The Tactical Parent series is written for parents who take an active role in protecting their family. Recognizing the unique challenges associated with protecting more than just yourself, we aim to provide tactics and equipment to help you keep your loved ones safe while maintaining a busy family lifestyle. It was in this effort that I discovered the incredible family protection dogs bred and trained by Kraftwerk K9.
In this four-part article series I will share the story of my visit to Kraftwerk K9, the function and benefit these dogs offer individuals and families, how these German Shepherds are molded and trained for their role, and will conclude with the story of my family bringing one into our home.
After driving a few hours, I pulled into Kraftwerk K9 in Rochester, Washington. I met Wayne Curry, owner of Kraftwerk K9, and it was quickly apparent that he really loves and takes pride in what he does. Wayne is a friendly guy – the kind of person you could find yourself talking with for hours over a few beers. He’s passionate about his dogs and is deeply committed to the families who purchase them. His customers range from single women to A-list celebrities to business executives to regular families like mine, and these people that purchase his German Shepherds are from all around the world… even from Germany!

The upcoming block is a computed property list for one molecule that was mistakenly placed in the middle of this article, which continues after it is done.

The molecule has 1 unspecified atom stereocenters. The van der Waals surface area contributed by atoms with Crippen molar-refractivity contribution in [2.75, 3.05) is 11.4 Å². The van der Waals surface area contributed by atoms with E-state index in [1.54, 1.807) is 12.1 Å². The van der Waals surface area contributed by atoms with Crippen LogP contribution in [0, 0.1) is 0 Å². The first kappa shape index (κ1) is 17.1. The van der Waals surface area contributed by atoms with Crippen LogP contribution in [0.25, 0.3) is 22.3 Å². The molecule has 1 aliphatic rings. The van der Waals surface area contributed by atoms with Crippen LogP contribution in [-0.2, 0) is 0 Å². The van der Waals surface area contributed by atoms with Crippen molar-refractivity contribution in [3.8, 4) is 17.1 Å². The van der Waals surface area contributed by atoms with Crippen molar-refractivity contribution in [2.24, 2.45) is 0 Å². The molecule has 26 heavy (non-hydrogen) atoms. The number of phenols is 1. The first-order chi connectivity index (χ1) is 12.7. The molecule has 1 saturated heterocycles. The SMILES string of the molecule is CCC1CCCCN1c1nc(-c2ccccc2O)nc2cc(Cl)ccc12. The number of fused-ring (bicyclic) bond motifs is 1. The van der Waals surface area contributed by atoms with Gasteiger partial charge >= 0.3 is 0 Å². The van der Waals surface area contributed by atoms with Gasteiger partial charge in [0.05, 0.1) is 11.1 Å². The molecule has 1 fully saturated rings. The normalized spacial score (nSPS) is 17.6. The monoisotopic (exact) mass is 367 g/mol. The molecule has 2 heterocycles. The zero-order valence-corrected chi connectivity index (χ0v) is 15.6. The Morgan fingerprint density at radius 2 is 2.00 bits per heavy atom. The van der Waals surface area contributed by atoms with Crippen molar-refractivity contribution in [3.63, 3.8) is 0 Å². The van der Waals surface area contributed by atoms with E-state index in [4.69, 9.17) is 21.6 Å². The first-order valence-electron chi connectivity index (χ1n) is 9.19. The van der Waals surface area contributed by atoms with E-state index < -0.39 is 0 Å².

As I walked through the office I noticed a wall full of trophies, met the Kraftwerk team, and learned all about Schutzhund training. “Schutzhund” is German for “protection dog” and is a sport created for dogs to be tested for their ability to be a proper working dog. From looking at the sheer number of championship trophies, from recent ones to some dusty ones from decades past, it was clear that Wayne is the real deal. Noticing the trophies wasn’t hard, because there was a whole wall full of them, but what I didn’t notice was a quiet German Shepherd hanging out under a desk while they worked. Then it struck me – this calm, quiet, beautiful dog was probably no ordinary family pet. I asked Wayne, “is that a protection dog?” He smiled and said that it was and that I would get to see the other side of this dog later today. For now, it was just a really friendly dog who was glad to put its head in my lap and be petted.
We talked for a couple hours about how the dogs are bred and trained, which is an impressive process in and of itself. This process will be discussed at length later in this series. I also learned about his facility and his team. When it was time to go meet some dogs, we were joined by the other trainers – Marrianne, Kerry, and Kevin – who brought a few dogs out to a field.